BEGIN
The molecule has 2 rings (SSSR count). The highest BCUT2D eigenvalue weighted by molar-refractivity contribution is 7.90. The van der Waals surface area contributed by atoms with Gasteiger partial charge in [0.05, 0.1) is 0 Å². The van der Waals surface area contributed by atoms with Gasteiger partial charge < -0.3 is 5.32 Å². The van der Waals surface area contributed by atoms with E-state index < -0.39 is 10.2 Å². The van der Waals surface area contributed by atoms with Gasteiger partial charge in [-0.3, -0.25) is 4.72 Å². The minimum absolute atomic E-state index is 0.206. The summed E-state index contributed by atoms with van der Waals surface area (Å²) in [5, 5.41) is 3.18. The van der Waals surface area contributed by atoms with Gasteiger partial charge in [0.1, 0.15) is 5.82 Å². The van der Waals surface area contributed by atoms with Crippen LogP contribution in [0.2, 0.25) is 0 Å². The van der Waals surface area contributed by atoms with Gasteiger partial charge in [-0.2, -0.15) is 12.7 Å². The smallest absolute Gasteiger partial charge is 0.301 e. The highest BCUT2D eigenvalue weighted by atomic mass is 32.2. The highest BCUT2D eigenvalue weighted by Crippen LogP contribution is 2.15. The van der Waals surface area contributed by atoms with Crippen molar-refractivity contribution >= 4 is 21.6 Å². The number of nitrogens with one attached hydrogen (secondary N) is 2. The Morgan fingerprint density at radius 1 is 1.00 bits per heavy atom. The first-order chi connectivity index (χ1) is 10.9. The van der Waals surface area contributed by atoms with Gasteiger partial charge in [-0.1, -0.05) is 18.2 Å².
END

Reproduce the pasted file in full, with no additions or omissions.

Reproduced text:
The molecule has 2 rings (SSSR count). The highest BCUT2D eigenvalue weighted by molar-refractivity contribution is 7.90. The van der Waals surface area contributed by atoms with Gasteiger partial charge in [0.05, 0.1) is 0 Å². The van der Waals surface area contributed by atoms with Gasteiger partial charge < -0.3 is 5.32 Å². The van der Waals surface area contributed by atoms with E-state index < -0.39 is 10.2 Å². The van der Waals surface area contributed by atoms with Gasteiger partial charge in [-0.3, -0.25) is 4.72 Å². The minimum absolute atomic E-state index is 0.206. The summed E-state index contributed by atoms with van der Waals surface area (Å²) in [5, 5.41) is 3.18. The van der Waals surface area contributed by atoms with Gasteiger partial charge in [0.1, 0.15) is 5.82 Å². The van der Waals surface area contributed by atoms with Crippen LogP contribution in [0.2, 0.25) is 0 Å². The van der Waals surface area contributed by atoms with Gasteiger partial charge in [-0.2, -0.15) is 12.7 Å². The smallest absolute Gasteiger partial charge is 0.301 e. The highest BCUT2D eigenvalue weighted by atomic mass is 32.2. The highest BCUT2D eigenvalue weighted by Crippen LogP contribution is 2.15. The van der Waals surface area contributed by atoms with Crippen molar-refractivity contribution >= 4 is 21.6 Å². The number of nitrogens with one attached hydrogen (secondary N) is 2. The Morgan fingerprint density at radius 1 is 1.00 bits per heavy atom. The first-order chi connectivity index (χ1) is 10.9. The van der Waals surface area contributed by atoms with Gasteiger partial charge in [-0.1, -0.05) is 18.2 Å².